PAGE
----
A jury of eight women and four men found 63-year-old Cynthia Walters guilty of second-degree murder and armed criminal action following a four-day trial inside Judge Michael Wagner’s Harrisonville courtroom.
The jury reached its verdict by mid-day Jan. 17 following testimonies from Belton and Cass County law enforcement officials and Jackson County Medical Examiner Mary Dudley who worked the death investigation of Robert Walters, 66, who was shot in the face by his wife inside their Belton home Sept. 6, 2010.
Walters’ daughter, Christy Stewart, Raymore, also took the witness stand.
Stewart testified in court that she had seen tension rise between her parents on the day before her mother picked up a short-barrel revolver and pointed it at her father’s face as he appeared to have his eyes closed while resting in a recliner in a living room area inside the couple’s home in the 1500 block of E. 187th St. of rural Belton.
Walters was charged with first-degree murder and a count of armed criminal action after she told law enforcement officers that the gun went off as she pulled the trigger.
“I had no idea the gun was loaded,” Walters told Cass County Sheriff’s Office investigators during a recorded interview hours after she was arrested. “I didn’t mean to hurt him.”
But the gun fired, the bullet hitting Robert Walters in the face. She immediately called 911 for paramedic assistance when she observed that Walters was not breathing.
“I shot my husband,” she told a dispatcher.
Walters then reportedly began giving her husband CPR as she waited for help to arrive. Blood from his wound got in her mouth and on her face, officers later observed.
The couple initially married in 1979, but had divorced twice. They had gotten back together and were living in the same home at the time of the murder, but were not legally married.
During an interview with investigators on the night of the crime, Walters said they always bickered at each other. In the days leading up to the incident, Walters had expressed that she wanted to go back to work as a registered nurse at a long-term care facility, but he had told her that “she was stupid” and that she “might as well give up.”
Walters hadn’t worked in two years as a nurse after she fainted as a result from a medical condition. However, her husband was still drawing a paycheck in her name each month from the care facility he owned, in the amount of $3,600 each month. Walters only received $500 from the paycheck, and wanted to go to work so she could make her own money. Walters said he would no longer be able to collect the money if she found new work.
During her testimony, Stewart told jurors that she overheard her mother’s side of a phone conversation between the couple while on a shopping trip the day before the incident that involved an employee from the business.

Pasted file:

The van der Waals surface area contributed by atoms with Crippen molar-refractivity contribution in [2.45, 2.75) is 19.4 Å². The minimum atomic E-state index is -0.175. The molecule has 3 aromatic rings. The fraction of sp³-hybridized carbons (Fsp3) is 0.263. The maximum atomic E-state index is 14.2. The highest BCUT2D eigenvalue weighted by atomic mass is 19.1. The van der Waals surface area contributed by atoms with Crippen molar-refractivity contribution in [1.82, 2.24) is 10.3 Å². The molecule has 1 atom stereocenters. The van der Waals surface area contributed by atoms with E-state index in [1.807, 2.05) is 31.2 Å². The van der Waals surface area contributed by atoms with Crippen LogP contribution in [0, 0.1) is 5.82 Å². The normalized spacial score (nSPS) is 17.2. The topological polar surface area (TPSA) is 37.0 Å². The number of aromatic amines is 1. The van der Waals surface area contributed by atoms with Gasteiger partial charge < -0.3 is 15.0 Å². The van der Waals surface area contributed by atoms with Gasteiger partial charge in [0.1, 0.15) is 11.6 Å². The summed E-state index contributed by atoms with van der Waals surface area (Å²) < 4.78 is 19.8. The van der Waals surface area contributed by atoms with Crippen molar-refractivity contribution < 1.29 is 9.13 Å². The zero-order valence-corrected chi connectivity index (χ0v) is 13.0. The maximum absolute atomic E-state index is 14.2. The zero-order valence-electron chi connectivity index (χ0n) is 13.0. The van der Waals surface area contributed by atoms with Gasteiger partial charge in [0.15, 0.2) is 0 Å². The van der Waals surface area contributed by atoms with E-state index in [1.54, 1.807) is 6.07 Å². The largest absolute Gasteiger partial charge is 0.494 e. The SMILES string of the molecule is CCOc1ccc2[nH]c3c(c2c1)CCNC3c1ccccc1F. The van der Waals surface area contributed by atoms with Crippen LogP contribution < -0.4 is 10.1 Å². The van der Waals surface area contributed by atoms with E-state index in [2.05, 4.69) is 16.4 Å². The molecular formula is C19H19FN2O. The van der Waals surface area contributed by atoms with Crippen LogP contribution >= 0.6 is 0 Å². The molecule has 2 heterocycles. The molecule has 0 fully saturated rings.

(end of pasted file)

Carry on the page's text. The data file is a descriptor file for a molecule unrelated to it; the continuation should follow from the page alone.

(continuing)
Stewart said she heard Walters telling her father that she “never wanted to talk to him again.”
Following the shooting, Walters told police that she thought it would scare her husband if he heard the gun click.
But the gun went off and the victim was shot in the upper lip area.
When police arrived at the residence, they found a man sitting in a chair bleeding from the mouth.
Walters was immediately arrested at the scene without incident by Belton police, but was later transported to jail by Cass County deputies.
The victim died from his injuries two days later after he underwent surgery to remove the bullet from his body.
Walters chose not to testify in her case. Her attorney, Scott Friedrich, filed a judgment of acquittal. Wagner denied the motion.
In closing arguments, Assistant Cass County Prosecutor Jamie Hunt asked jurors for a first-degree murder conviction, asserting that Walters acted with cool reflection and intentionally murdered her husband.
“She recklessly caused the death of Robert Walters,” Hunt said. “She chose to pick up a gun. She chose to raise that gun and point it at her husband’s head.”
Friedrich argued that Walters believed the gun was unloaded, as her husband reportedly told her that all the guns in the home were empty, despite the fact that a deputy found three other loaded handguns in the house.
“She didn’t intentionally mean to do anything,” Friedrich said. “You could tell in her eyes it was a tragedy. Nobody deserves to go to prison for the rest of her life...for a tragedy.”
As Hunt and Friedrich made their final remarks, Walters wept from the defense table.
She could face 10-30 years at the Missouri Department of Correction prison. The armed criminal action charge carries a minimum of a three-year prison term.
Sentencing has been scheduled for 1:30 p.m. Monday, March 10. Walters continues to be held in the Cass County Jail on a $500,000 cash/surety bond.